What your home needs is a… pleated lampshade 

Next stocks the Laura Ashley Helmsley range (pictured), ( £40 to £50, next.co.uk)

Next stocks the Laura Ashley Helmsley range (pictured), ( £40 to £50, next.co.uk)

Sometimes the emergence of a trend can be puzzling. Pleated lampshades are a case in point. They may be pretty, but they do require a lot of dusting.

A pleated lampshade (also known as shirred or gathered) is an easy way to soften the décor of a room at little expense — which is the reason why your home needs one.

Wilko has a pink velvet shade for £20, for example. 

At The Range, you can find a grey lamp and shade for £27.99. 

Next stocks the Laura Ashley Helmsley range in blush pink, cream, crimson red, dove grey, ochre, sage green and silver (£40 to £50).

John Lewis offers the Lymington lampshade in blush, grey or navy (£40 to £45).

But this is also a chance to bring some print into your interior. Shades bearing the Indonesian ikat pattern cost from £29 to £138 at Pooky.  

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Russian TV host refuses to apologise for report on mock nuclear attack on Ireland

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The Russian state television host who broadcast a graphic of a simulated nuclear attack destroying Ireland has rejected a request from Taoiseach Micheál Martin to apologise for the programme.

In a follow-up report broadcast on state-owned television channel Russia-1 on Sunday night, television host Dmitry Kiselyov refused to apologise for the animated graphic broadcast earlier this month showing a nuclear strike off the Irish coast erasing Ireland and Britain from the map.

On Sunday’s programme, Kiselyov, a Kremlin supporter and state propagandist, described Ireland as “collateral damage” in a potential nuclear attack by Russia on the UK in any escalation of tensions between the countries over Russia’s war on Ukraine.

While distinguishing between Ireland, a neutral country, and the UK, Kiselyov repeated the assertion in the original report that “the whole British archipelago was basically a sinkable island” and that Russia has “every capability for such a nuclear retaliation”.

Referring to Irish political and public reaction to the original report broadcast at the start of this month, the Russian TV host said: “Ireland literally flew into a rage. Of course as a neutral country, it wasn’t nice for Ireland to become collateral damage in Britain’s clash with Russia.”

The news report, according to a translation tweeted by the BBC digital journalist Francis Scarr who monitors Russian state television, quoted the Taoiseach describing the Russian media report as “very sinister, intimidatory tactics by the Russian Federation”.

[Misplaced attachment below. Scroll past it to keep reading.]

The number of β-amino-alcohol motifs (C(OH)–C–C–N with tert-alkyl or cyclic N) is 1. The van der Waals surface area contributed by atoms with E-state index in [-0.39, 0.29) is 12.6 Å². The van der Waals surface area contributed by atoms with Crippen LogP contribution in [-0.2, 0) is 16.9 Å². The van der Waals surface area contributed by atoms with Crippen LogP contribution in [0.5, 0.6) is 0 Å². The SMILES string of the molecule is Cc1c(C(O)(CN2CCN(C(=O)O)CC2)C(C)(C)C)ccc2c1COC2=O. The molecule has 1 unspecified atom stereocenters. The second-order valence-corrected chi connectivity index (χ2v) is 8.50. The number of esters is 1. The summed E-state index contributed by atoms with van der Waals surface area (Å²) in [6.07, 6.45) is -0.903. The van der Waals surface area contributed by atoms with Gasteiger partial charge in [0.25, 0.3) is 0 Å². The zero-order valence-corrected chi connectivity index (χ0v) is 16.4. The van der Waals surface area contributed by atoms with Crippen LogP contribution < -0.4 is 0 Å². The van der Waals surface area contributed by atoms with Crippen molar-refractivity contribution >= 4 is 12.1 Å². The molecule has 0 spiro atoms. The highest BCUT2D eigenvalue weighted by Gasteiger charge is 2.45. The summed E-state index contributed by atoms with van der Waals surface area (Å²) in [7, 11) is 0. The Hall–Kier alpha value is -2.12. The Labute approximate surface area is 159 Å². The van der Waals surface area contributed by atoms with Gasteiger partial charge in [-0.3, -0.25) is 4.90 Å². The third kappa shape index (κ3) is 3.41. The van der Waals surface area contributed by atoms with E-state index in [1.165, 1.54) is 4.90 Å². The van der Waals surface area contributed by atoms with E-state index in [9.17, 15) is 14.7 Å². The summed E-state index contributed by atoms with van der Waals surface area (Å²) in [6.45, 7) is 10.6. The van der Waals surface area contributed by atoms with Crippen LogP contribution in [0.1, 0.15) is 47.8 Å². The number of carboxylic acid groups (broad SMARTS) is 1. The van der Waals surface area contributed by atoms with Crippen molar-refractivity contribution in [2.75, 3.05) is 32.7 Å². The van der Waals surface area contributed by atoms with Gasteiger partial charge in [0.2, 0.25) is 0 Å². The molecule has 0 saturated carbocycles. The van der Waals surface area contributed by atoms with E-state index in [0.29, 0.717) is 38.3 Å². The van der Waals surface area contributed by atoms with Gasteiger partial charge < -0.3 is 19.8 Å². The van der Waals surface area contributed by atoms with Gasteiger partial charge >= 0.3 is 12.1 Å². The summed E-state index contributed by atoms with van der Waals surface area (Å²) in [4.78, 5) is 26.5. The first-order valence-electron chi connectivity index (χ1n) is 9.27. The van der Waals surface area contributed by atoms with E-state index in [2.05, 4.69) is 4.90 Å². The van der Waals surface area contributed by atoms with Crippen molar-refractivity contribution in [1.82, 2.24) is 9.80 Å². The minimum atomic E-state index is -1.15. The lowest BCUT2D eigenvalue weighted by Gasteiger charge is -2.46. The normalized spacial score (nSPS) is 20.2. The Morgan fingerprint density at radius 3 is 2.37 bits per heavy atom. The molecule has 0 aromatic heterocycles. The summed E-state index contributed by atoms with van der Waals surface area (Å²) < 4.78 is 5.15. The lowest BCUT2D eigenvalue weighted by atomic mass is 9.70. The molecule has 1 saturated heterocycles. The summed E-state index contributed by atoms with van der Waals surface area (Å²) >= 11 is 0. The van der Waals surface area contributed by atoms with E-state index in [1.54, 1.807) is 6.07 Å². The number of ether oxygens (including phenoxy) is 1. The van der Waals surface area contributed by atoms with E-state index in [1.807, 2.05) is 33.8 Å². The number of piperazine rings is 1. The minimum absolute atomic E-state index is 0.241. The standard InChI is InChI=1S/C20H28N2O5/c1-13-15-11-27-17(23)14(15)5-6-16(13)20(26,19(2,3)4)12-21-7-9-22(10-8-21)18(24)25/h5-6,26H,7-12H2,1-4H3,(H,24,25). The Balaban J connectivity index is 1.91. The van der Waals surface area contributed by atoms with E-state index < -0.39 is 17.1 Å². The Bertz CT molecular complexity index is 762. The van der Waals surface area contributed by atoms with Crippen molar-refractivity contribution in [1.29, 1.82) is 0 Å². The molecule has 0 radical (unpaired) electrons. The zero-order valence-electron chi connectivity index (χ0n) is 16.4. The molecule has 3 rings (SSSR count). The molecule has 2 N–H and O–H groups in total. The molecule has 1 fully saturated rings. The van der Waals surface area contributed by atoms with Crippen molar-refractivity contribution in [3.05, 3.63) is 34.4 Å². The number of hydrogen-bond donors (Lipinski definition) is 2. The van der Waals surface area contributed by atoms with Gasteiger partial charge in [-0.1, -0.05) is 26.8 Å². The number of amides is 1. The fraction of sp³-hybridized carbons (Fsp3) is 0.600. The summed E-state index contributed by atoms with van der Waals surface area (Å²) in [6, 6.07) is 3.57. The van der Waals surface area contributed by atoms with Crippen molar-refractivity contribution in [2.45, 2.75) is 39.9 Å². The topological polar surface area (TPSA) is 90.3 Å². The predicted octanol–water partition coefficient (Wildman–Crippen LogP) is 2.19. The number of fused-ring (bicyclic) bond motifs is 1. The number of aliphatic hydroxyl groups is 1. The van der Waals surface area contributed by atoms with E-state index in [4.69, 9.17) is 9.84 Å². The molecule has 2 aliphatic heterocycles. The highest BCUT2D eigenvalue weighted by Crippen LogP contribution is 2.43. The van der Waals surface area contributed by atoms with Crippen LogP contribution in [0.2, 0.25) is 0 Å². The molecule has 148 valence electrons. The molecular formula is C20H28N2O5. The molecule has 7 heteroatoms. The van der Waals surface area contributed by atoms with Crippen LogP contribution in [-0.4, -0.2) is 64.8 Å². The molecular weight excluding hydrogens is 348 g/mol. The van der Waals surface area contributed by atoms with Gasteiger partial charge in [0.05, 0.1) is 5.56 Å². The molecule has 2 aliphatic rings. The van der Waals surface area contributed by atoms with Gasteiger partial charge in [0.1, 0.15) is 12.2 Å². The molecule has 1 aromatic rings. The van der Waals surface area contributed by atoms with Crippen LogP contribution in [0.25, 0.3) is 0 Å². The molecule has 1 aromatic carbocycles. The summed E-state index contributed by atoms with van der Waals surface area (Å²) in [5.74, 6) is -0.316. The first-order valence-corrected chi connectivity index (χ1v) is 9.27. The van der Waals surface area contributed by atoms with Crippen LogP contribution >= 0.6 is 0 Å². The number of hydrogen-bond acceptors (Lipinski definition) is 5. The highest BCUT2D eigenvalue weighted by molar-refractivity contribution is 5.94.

“I don’t think anyone’s going to be intimidated by it. I think it reflects a mindset that is worrying and not in touch with reality. I think there should be an apology forthcoming,” the Taoiseach was quoted as saying on the Russian programme against a photograph of Mr Martin.

Kiselyov said he completely agreed that an apology should be forthcoming but that it should come from British prime minister Boris Johnson, falsely claiming that the UK leader had made a “groundless threat to strike Russia” that had led to the original report and simulated attack.

“But we’re not intimidating anyone. Talking about capabilities has an anti-war modality. As they say, let’s not start. It will end badly. It’s better to live in peace,” said Kiselyov.

Fianna Fáil MEP for Ireland South Billy Kelleher said the Russian state-owned station still owed an apology to the Taoiseach and the Irish people over the report and mock attack.

He described the Russia presenter as “a mouthpiece” for Russian leader Vladimir Putin and that “anything said by him were effectively the official views from the Kremlin”.

“It shows how delusional their foreign policy is. It shows how removed they are from understanding what neutral countries are,” he said.

“It is indicative of Russia’s view of the world and how they believe they can obliterate a nation if they feel that is necessary to protect themselves even if there is no threat coming from Ireland.”

The reports on the Russian national broadcaster were “outrageous”, “completely unacceptable” and “indicative of the delusional state of the entire Putin regime,” he said.